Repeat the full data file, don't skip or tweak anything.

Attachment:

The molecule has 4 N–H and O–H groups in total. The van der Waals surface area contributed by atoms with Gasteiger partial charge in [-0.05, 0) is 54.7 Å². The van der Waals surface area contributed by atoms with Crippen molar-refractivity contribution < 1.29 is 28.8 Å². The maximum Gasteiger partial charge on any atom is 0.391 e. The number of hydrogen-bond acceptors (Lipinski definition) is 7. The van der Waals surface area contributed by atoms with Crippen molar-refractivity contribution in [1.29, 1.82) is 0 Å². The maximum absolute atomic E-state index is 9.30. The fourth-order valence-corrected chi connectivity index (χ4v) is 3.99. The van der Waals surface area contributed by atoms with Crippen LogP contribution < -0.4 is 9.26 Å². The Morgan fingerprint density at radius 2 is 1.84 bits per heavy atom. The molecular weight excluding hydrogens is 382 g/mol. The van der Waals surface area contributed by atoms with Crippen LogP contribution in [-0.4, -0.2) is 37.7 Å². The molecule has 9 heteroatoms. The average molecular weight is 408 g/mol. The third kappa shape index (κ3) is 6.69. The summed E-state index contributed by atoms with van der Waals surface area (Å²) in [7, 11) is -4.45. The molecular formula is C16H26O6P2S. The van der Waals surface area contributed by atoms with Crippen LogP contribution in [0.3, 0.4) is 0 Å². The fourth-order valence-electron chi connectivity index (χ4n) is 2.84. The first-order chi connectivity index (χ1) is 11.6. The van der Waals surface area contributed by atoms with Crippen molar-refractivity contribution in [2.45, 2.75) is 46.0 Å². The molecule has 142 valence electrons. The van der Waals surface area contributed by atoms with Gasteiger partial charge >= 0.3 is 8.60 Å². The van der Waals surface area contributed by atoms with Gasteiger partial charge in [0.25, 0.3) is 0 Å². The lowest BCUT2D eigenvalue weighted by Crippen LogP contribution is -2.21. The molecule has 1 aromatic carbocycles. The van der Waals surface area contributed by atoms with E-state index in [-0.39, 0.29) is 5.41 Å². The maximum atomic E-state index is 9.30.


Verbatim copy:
The molecule has 4 N–H and O–H groups in total. The van der Waals surface area contributed by atoms with Gasteiger partial charge in [-0.05, 0) is 54.7 Å². The van der Waals surface area contributed by atoms with Crippen molar-refractivity contribution < 1.29 is 28.8 Å². The maximum Gasteiger partial charge on any atom is 0.391 e. The number of hydrogen-bond acceptors (Lipinski definition) is 7. The van der Waals surface area contributed by atoms with Crippen molar-refractivity contribution in [1.29, 1.82) is 0 Å². The maximum absolute atomic E-state index is 9.30. The fourth-order valence-corrected chi connectivity index (χ4v) is 3.99. The van der Waals surface area contributed by atoms with Crippen LogP contribution < -0.4 is 9.26 Å². The Morgan fingerprint density at radius 2 is 1.84 bits per heavy atom. The molecular weight excluding hydrogens is 382 g/mol. The van der Waals surface area contributed by atoms with Crippen LogP contribution in [-0.4, -0.2) is 37.7 Å². The molecule has 9 heteroatoms. The average molecular weight is 408 g/mol. The third kappa shape index (κ3) is 6.69. The summed E-state index contributed by atoms with van der Waals surface area (Å²) in [7, 11) is -4.45. The molecular formula is C16H26O6P2S. The van der Waals surface area contributed by atoms with Crippen LogP contribution in [0.3, 0.4) is 0 Å². The fourth-order valence-electron chi connectivity index (χ4n) is 2.84. The first-order chi connectivity index (χ1) is 11.6. The van der Waals surface area contributed by atoms with Crippen molar-refractivity contribution in [2.45, 2.75) is 46.0 Å². The molecule has 142 valence electrons. The van der Waals surface area contributed by atoms with Gasteiger partial charge >= 0.3 is 8.60 Å². The van der Waals surface area contributed by atoms with Gasteiger partial charge in [0.25, 0.3) is 0 Å². The lowest BCUT2D eigenvalue weighted by Crippen LogP contribution is -2.21. The molecule has 1 aromatic carbocycles. The van der Waals surface area contributed by atoms with E-state index in [-0.39, 0.29) is 5.41 Å². The maximum atomic E-state index is 9.30.